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Old 07-07-2008, 01:05 AM   #1
Gregredic
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I am thinking about boiling with electricity. Does anyone know much about induction heating element's? I have been flirting with the idea of using one of those along with a heat stick. Does anyone out there have any experience/knowledge on doing this? Does anyone know what kind of plug these things have on them? I will mostlikely be using a 220v. I am pretty much going into this blindly at this point. About the only thing I do know is that I will have to have a SS pot, as an aluminium pot will not work.



 
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Old 07-07-2008, 01:38 PM   #2
MrFebtober
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I've read a bit about induction stoves for kitchens and learned 3 points: They are more efficient than traditional electric stoves b/c all energy is converted to heating the pot up. There is a safety benefit in that the cook surface remains cool to the touch. Thirdly, though, they are ridiculously expensive because of the high voltage circuit and controls, plus the propriety cookware. I've never used one, but they seem far too expensive to for a couple of small benefits over a traditional way of heating water.


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Old 07-07-2008, 05:52 PM   #3
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Here are some general Boiling With Electric links:

http://powersbrewery.home.comcast.ne...ewery/hlt.html
http://www.bodensatz.com/article.php...31026072427120
http://btracy.com/hot_liquor_tank.htm
http://www.brewing.schmidt-house.com/ElectricKettle.htm
http://home.chattanooga.net/~cdp/boilnew/boilnew.htm

Sorry, I don't know much specifically about induction elements, but the above should at least be good reference as you progress.

Edit: Been reading a bit... I would worry about the thickness of your kettle. You didn't indicate if this is for 5 gallon batches, or much larger.... A good thick-gauge S/S kettle will set you back a couple hundred, and that's excluding the cost of an induction stove itself, which appears to be well in the thousands of dollars. If you've got other good reasons to invest in one (cook a lot, current stove is dying anyways, etc etc) then perhaps it would be worth your money... but my gut reaction is that it's too new, too pricey, too much "tech" for our low-tech field.

After all, $3k could buy you all the parts to assemble one HELL of an Electric-based Brutus 10 system.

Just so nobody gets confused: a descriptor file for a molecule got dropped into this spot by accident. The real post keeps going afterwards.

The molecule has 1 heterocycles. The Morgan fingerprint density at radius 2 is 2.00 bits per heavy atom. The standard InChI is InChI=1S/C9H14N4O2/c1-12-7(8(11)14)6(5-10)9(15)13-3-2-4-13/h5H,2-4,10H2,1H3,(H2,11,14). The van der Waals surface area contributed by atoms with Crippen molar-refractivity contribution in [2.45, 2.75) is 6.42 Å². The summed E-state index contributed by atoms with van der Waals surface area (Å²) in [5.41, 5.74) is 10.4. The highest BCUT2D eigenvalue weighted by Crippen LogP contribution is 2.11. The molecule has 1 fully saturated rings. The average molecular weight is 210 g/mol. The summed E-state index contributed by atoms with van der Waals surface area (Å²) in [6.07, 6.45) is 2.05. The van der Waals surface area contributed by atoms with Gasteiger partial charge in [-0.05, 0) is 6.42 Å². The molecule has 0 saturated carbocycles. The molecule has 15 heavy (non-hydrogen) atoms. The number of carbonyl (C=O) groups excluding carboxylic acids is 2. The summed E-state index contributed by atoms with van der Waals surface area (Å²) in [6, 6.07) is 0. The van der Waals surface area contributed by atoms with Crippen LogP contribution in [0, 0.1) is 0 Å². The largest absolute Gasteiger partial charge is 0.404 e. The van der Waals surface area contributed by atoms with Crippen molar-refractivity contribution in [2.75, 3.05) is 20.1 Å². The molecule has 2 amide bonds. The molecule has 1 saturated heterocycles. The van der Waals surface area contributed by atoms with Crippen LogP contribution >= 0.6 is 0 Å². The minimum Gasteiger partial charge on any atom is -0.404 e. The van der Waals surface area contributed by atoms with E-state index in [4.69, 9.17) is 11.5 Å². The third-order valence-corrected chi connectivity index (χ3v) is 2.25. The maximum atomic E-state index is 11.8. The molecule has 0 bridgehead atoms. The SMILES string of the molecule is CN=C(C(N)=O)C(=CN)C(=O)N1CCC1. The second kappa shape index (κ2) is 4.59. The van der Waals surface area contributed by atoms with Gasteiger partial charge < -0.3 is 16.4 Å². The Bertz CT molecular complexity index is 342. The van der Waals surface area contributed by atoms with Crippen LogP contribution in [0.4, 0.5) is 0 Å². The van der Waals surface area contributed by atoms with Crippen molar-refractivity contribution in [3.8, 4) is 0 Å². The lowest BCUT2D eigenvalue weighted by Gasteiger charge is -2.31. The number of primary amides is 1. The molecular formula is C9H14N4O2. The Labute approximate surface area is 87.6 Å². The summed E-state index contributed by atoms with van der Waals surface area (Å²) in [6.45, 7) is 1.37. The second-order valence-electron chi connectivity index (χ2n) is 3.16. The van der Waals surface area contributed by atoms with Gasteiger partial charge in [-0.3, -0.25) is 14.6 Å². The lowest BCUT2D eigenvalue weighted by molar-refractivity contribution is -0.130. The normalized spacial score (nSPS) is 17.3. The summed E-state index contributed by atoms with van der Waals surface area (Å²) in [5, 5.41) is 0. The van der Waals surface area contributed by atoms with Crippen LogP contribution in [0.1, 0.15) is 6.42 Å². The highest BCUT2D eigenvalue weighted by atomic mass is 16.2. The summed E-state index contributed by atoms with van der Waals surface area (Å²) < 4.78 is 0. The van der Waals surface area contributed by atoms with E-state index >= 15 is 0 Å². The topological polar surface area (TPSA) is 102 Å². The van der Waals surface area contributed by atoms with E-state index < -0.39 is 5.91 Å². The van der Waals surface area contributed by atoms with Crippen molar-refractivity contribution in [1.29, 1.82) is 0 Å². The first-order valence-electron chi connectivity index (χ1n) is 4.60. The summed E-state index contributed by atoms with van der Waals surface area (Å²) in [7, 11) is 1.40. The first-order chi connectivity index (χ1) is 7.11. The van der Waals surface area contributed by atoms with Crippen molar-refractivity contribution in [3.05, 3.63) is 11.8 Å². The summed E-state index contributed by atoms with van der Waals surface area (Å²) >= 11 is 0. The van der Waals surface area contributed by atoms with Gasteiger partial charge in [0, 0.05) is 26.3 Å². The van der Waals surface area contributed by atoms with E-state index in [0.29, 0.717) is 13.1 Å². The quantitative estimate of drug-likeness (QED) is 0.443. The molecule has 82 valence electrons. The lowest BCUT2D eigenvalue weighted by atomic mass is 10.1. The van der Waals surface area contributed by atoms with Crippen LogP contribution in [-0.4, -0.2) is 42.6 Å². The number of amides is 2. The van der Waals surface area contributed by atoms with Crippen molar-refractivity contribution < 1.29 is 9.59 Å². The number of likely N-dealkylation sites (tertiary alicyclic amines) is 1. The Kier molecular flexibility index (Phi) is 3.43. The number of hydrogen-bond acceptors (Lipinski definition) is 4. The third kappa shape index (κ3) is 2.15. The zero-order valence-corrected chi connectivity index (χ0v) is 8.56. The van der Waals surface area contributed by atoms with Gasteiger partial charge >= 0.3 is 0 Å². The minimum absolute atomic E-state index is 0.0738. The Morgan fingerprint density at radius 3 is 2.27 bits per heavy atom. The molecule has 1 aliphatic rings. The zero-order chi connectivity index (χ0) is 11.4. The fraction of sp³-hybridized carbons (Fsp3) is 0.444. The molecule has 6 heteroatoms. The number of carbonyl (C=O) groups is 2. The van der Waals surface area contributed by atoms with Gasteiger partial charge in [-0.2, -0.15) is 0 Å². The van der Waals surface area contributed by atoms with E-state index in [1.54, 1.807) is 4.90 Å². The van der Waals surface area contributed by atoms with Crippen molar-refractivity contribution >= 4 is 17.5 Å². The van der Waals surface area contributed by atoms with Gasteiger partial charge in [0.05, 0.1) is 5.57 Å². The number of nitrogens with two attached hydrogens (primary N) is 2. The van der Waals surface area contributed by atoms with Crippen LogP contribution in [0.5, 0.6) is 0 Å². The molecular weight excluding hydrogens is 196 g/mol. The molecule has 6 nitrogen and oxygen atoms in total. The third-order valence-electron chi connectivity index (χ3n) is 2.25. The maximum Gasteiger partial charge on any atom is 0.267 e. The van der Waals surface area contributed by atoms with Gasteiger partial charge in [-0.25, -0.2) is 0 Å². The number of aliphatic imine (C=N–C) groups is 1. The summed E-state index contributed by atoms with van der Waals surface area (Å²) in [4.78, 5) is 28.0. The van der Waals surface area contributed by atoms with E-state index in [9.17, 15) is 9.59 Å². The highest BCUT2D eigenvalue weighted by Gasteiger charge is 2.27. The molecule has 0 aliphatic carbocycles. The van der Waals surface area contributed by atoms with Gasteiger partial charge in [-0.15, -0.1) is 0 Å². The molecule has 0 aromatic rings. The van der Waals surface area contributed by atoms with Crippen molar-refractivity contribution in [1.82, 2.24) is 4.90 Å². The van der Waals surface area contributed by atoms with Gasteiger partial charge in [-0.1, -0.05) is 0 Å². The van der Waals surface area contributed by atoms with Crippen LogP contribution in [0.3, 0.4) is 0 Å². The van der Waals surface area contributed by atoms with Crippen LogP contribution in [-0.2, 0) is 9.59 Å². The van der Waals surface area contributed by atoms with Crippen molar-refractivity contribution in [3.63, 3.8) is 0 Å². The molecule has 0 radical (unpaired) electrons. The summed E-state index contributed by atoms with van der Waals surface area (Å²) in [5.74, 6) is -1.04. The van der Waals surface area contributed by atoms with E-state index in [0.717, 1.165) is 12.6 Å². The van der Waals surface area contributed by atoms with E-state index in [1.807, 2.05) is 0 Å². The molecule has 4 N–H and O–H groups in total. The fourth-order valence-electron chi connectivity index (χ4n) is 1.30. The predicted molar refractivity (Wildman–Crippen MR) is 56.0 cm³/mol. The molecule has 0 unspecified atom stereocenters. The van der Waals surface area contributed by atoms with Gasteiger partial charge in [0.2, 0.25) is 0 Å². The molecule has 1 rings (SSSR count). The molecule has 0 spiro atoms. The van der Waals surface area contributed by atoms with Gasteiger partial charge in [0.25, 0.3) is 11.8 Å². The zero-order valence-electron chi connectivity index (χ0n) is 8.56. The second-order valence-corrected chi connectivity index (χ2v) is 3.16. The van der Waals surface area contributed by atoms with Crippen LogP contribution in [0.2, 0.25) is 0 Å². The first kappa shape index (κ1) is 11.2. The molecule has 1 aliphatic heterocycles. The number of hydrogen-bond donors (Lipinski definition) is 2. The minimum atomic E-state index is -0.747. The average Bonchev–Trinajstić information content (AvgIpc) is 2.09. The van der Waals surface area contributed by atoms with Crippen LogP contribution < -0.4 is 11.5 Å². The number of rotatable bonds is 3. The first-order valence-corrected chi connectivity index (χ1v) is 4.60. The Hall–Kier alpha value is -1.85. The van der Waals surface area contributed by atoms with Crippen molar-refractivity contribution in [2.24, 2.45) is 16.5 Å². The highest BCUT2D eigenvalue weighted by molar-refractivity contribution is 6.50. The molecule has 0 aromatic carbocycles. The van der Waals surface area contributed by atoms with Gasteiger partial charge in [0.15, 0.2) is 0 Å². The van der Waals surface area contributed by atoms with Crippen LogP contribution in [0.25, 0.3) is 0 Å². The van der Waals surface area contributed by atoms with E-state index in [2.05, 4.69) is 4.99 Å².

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Old 07-07-2008, 07:50 PM   #4
Gregredic
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I was flirting with the idea of something along this lines:

http://cgi.ebay.com/NEW-Induction-co...QQcmdZViewItem

Get something like that, and put in a heat stick.

 
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Old 07-07-2008, 08:18 PM   #5
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Could be interesting. I'll toss out the obligatory "Buyer beware" due to the (insanely?) low price of the unit and the Engrish prevalent throughout the ad. But Hey. You could be onto something.
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Old 07-07-2008, 08:32 PM   #6
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That is some of the best engrish EVAR!
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Old 07-07-2008, 09:52 PM   #7
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Guys that thing is a steal! After all it has "Self-protection form being destroyed by thundering " I mean really, that just says it all.
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Old 07-07-2008, 10:01 PM   #8
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The bottom of your pot MUST be perfectly flat for induction stoves or their efficiency is greatly reduced. I don't know about you but every pot/pan I have rocks and wiggles a little on the stove top.

John

 
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Old 07-07-2008, 10:46 PM   #9
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here is the rub with Induction. It is a magnet that excites the atoms in the pot. For this to work your pot must be ferrous. Meaning the pot must be iron. Induction ranges will not work on Stainless or aluminum.


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Old 07-07-2008, 10:48 PM   #10
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I had read at least one site that claimed S/S would work. I do not know for sure. Magnets stick to S/S, does that mean it is (at least somewhat) ferrous?

(Sorry, I don't know jack sh!t about metallurgy )

I wonder how much an iron 15gal kettle would cost....... or weigh...... *shudder*


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